When the wild turkey reintroduction program began in Minnesota in the 1960s, it was thought wild turkeys would be unable to survive anywhere other than in southeastern Minnesota.
The wisdom of the day said the wild turkey needed large blocks of contiguous hardwoods and relatively mild winter conditions in order to thrive.
“That has since been disproved as wild turkeys are now surviving quite nicely in some 60 counties of Minnesota, as far north as Mahnomen County,” Nelson said.
For the current study, once 70 birds are trapped and released in the study areas, efforts will be made to capture birds for release in areas of Kandiyohi, Norman, Todd, Swift, Big Stone, Otter Tail and Watonwan counties. These birds will not be part of the research project.
The Minnesota Chapter of the National Wild Turkey Federation and the DNR Section of Wildlife are providing funding for the trapping program.
Off-road drivers jailed for damaging state forest wetland
From the DNR
Sending a stern warning to all off-road drivers, a Crow Wing County District Court judge recently sentenced two men to jail time for their involvement in damaging a state forest last September.
Anthony Portz, 25, Riverton, and Joseph Bosaaen, 20, Deerwood, were each sentenced to 30 days in jail and ordered to pay $645 in fines.
Their sentences were stayed for 60 days on condition that they serve the jail time, pay their fines and have no similar violations for one year.
Conservation Officer Karl Hadrits of Crosby said, “To see this kind of real jail time and fine imposed on the same set of misdemeanor charges is quite significant, especially in a natural resource case.”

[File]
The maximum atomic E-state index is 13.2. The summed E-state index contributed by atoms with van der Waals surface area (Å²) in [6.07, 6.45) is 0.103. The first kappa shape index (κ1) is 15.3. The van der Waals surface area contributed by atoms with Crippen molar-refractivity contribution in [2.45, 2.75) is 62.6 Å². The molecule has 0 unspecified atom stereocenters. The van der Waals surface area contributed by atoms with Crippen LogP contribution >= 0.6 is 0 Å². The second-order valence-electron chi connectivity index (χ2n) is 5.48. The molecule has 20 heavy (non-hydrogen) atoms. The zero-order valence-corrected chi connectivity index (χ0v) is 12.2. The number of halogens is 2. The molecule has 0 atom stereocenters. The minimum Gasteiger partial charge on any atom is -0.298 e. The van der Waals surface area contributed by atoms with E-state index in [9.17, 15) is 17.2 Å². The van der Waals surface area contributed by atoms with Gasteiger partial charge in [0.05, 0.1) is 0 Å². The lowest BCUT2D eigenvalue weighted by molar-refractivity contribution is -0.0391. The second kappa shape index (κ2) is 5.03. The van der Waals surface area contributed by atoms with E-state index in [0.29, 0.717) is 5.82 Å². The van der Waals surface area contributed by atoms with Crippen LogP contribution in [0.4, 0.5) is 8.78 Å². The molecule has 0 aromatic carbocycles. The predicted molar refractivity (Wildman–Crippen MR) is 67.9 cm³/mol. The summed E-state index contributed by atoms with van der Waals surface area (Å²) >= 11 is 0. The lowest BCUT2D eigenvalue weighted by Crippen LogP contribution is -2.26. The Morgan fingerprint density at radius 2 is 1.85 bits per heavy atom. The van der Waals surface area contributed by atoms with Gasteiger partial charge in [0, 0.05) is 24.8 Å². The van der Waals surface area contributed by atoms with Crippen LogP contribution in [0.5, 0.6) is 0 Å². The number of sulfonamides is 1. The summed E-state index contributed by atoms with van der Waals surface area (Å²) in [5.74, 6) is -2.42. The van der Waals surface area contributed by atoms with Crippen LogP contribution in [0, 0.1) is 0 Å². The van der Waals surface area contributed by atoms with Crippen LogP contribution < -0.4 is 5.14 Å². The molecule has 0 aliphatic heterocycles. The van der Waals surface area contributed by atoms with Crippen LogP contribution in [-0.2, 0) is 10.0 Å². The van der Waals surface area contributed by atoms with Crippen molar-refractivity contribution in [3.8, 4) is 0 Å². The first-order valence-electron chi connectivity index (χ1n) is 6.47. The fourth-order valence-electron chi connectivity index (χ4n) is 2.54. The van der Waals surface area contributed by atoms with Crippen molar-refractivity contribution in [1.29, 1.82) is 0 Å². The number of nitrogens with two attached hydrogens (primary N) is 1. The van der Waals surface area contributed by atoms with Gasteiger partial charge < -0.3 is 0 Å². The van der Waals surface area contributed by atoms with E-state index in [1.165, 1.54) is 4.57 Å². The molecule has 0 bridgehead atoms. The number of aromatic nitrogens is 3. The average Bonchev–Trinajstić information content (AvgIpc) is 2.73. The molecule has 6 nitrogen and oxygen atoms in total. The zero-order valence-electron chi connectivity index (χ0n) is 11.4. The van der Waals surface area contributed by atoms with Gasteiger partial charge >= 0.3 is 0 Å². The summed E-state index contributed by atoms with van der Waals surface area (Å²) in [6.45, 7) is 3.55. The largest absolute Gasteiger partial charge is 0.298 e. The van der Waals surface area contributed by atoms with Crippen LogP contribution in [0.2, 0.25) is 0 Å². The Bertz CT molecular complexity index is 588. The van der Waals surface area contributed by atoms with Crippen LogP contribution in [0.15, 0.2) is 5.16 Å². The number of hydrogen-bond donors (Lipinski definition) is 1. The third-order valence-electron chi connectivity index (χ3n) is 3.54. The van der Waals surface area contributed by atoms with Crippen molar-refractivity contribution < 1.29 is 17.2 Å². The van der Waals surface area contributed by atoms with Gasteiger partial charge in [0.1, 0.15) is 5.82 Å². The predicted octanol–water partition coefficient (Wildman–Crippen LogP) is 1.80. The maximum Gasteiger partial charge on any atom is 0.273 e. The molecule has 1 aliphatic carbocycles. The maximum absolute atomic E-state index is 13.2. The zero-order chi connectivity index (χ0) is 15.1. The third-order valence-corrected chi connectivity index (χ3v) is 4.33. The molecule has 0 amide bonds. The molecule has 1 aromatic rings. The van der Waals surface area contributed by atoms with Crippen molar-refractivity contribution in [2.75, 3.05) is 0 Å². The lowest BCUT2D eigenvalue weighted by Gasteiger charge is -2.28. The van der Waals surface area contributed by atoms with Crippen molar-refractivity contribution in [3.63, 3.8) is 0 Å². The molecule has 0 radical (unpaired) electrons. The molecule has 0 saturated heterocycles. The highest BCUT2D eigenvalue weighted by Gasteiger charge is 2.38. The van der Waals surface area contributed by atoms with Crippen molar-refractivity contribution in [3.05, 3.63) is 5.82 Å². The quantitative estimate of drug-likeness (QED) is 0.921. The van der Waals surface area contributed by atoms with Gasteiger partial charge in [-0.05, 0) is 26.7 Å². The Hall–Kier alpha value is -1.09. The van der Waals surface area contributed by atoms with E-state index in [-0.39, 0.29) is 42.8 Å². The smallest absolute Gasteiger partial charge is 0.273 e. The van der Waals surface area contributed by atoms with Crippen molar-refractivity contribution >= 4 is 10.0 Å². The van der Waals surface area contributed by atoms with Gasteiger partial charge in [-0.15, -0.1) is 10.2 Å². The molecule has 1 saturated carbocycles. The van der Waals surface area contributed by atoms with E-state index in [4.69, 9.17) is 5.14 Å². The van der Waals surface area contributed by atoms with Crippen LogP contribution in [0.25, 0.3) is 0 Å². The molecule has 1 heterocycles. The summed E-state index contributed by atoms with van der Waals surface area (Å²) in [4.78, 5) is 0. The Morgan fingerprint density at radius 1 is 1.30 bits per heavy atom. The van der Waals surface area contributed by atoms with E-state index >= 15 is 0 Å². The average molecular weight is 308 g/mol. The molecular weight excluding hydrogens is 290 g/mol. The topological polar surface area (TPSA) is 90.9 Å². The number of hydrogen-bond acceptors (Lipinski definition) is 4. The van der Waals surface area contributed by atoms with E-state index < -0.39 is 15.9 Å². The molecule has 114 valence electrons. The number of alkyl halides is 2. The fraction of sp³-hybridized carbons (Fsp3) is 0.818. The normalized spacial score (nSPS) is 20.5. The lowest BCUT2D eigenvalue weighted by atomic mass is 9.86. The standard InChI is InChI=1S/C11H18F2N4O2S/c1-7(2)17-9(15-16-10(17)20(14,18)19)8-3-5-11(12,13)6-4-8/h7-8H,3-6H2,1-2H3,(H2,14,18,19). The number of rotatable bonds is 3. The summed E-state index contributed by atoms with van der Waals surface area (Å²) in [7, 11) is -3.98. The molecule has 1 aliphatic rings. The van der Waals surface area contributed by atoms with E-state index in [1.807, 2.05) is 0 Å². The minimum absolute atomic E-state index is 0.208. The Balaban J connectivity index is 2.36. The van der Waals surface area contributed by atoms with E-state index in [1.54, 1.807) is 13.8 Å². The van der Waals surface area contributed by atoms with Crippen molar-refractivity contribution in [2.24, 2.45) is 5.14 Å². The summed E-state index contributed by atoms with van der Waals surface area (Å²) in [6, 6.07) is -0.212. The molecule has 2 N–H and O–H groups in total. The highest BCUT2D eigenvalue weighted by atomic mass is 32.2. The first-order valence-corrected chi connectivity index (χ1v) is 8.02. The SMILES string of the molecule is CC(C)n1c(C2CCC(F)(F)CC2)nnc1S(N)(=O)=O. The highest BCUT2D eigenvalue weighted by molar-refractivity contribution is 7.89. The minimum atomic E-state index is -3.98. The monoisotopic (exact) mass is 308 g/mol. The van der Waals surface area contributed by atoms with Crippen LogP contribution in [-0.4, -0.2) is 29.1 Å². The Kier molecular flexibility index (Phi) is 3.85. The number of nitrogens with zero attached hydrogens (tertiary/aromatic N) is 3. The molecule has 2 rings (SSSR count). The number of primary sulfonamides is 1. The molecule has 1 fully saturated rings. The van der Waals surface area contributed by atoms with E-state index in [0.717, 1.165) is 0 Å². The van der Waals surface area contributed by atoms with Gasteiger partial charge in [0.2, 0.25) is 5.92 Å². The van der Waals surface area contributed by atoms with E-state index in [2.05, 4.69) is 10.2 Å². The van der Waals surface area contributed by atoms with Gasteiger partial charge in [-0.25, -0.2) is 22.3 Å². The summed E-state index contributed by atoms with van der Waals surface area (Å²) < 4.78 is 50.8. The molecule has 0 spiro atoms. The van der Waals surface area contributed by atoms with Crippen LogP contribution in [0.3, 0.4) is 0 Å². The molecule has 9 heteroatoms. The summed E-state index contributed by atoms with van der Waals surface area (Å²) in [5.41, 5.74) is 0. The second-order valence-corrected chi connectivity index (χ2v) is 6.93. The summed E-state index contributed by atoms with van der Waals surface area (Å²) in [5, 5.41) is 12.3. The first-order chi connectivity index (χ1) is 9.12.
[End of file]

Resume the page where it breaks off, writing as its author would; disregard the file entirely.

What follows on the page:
Hadrits noted something else unusual was that Matthew Norton, an attorney from the Minnesota Center for Environmental Advocacy, advocated the case.
“He had close contact with the prosecutor’s office in the case,” Hadrits said. “He addressed the court when they pled guilty and again at the sentencing hearing, as did the prosecutor and I. If it wasn’t for Mr. Norton’s involvement, I don’t think we would have received the penalty we did.”
Hadrits noted the $645 in fines and jail time was in addition to the approximately $1,200 in civil fines and restitution that Portz and Bosaaen haven’t appealed and must pay, and the original $105 in fines they received for the first incident that they already paid.
“So the ticket for the whole event on each guy cost about two grand and a month in jail,” Hadrits said.
The charges were the result of an investigation by Hadrits, which was initiated by a complaint from some duck hunters during the 2003 waterfowl opener on Sept. 27.
The duck hunters contacted Hadrits after videotaping mud truckers repeatedly driving through the lake bed and around the lakeshore area of Flanders Lake in the Crow Wing State Forest.
Portz, Bosaaen, Mitchall Dean Buss, 22, Aitkin, and Joseph Paul Bednarczyk, 24, Crosby, operated the mud trucks.
Buss and Bednarczyk are scheduled for a jury trail on March 18.
Hadrits ticketed each mud truck operator and advised them of numerous laws that they violated, including hunter harassment, driving off-trail in a state forest, driving on a snowmobile trail, operating in the unfrozen bed of public waters, and no off-road vehicle registration.